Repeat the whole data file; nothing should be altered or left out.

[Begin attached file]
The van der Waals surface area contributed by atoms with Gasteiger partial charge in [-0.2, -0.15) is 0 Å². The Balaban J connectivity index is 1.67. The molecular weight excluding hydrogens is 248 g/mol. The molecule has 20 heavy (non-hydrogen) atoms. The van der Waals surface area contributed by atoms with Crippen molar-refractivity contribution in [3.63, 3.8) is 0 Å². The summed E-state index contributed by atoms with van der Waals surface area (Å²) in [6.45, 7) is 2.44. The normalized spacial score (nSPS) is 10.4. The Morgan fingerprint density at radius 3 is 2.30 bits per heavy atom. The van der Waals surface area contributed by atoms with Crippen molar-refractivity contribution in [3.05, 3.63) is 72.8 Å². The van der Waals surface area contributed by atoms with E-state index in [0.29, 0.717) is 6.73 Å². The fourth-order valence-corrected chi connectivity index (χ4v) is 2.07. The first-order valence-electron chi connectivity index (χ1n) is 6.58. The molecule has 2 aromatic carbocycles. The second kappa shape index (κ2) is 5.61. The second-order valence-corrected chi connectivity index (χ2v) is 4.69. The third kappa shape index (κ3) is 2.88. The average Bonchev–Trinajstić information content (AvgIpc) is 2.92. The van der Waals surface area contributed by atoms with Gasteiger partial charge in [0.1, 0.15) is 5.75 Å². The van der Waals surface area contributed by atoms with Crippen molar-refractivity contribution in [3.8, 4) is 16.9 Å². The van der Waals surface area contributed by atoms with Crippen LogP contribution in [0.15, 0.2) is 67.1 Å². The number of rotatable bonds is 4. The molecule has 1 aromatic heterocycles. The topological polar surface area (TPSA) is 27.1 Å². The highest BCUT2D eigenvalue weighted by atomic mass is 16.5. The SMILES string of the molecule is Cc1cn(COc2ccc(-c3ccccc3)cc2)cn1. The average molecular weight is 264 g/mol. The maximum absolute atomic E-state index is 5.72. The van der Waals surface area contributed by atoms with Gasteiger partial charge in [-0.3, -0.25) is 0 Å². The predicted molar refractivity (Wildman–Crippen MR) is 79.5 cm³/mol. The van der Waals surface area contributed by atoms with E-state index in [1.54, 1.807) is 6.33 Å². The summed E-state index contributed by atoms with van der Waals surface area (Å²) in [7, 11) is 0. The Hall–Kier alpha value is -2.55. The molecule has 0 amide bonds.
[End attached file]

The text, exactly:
The van der Waals surface area contributed by atoms with Gasteiger partial charge in [-0.2, -0.15) is 0 Å². The Balaban J connectivity index is 1.67. The molecular weight excluding hydrogens is 248 g/mol. The molecule has 20 heavy (non-hydrogen) atoms. The van der Waals surface area contributed by atoms with Crippen molar-refractivity contribution in [3.63, 3.8) is 0 Å². The summed E-state index contributed by atoms with van der Waals surface area (Å²) in [6.45, 7) is 2.44. The normalized spacial score (nSPS) is 10.4. The Morgan fingerprint density at radius 3 is 2.30 bits per heavy atom. The van der Waals surface area contributed by atoms with Crippen molar-refractivity contribution in [3.05, 3.63) is 72.8 Å². The van der Waals surface area contributed by atoms with E-state index in [0.29, 0.717) is 6.73 Å². The fourth-order valence-corrected chi connectivity index (χ4v) is 2.07. The first-order valence-electron chi connectivity index (χ1n) is 6.58. The molecule has 2 aromatic carbocycles. The second kappa shape index (κ2) is 5.61. The second-order valence-corrected chi connectivity index (χ2v) is 4.69. The third kappa shape index (κ3) is 2.88. The average Bonchev–Trinajstić information content (AvgIpc) is 2.92. The van der Waals surface area contributed by atoms with Gasteiger partial charge in [0.1, 0.15) is 5.75 Å². The van der Waals surface area contributed by atoms with Crippen molar-refractivity contribution in [3.8, 4) is 16.9 Å². The van der Waals surface area contributed by atoms with Crippen LogP contribution in [0.15, 0.2) is 67.1 Å². The number of rotatable bonds is 4. The molecule has 1 aromatic heterocycles. The topological polar surface area (TPSA) is 27.1 Å². The highest BCUT2D eigenvalue weighted by atomic mass is 16.5. The SMILES string of the molecule is Cc1cn(COc2ccc(-c3ccccc3)cc2)cn1. The average molecular weight is 264 g/mol. The maximum absolute atomic E-state index is 5.72. The van der Waals surface area contributed by atoms with Gasteiger partial charge in [-0.3, -0.25) is 0 Å². The predicted molar refractivity (Wildman–Crippen MR) is 79.5 cm³/mol. The van der Waals surface area contributed by atoms with E-state index in [1.54, 1.807) is 6.33 Å². The summed E-state index contributed by atoms with van der Waals surface area (Å²) in [7, 11) is 0. The Hall–Kier alpha value is -2.55. The molecule has 0 amide bonds.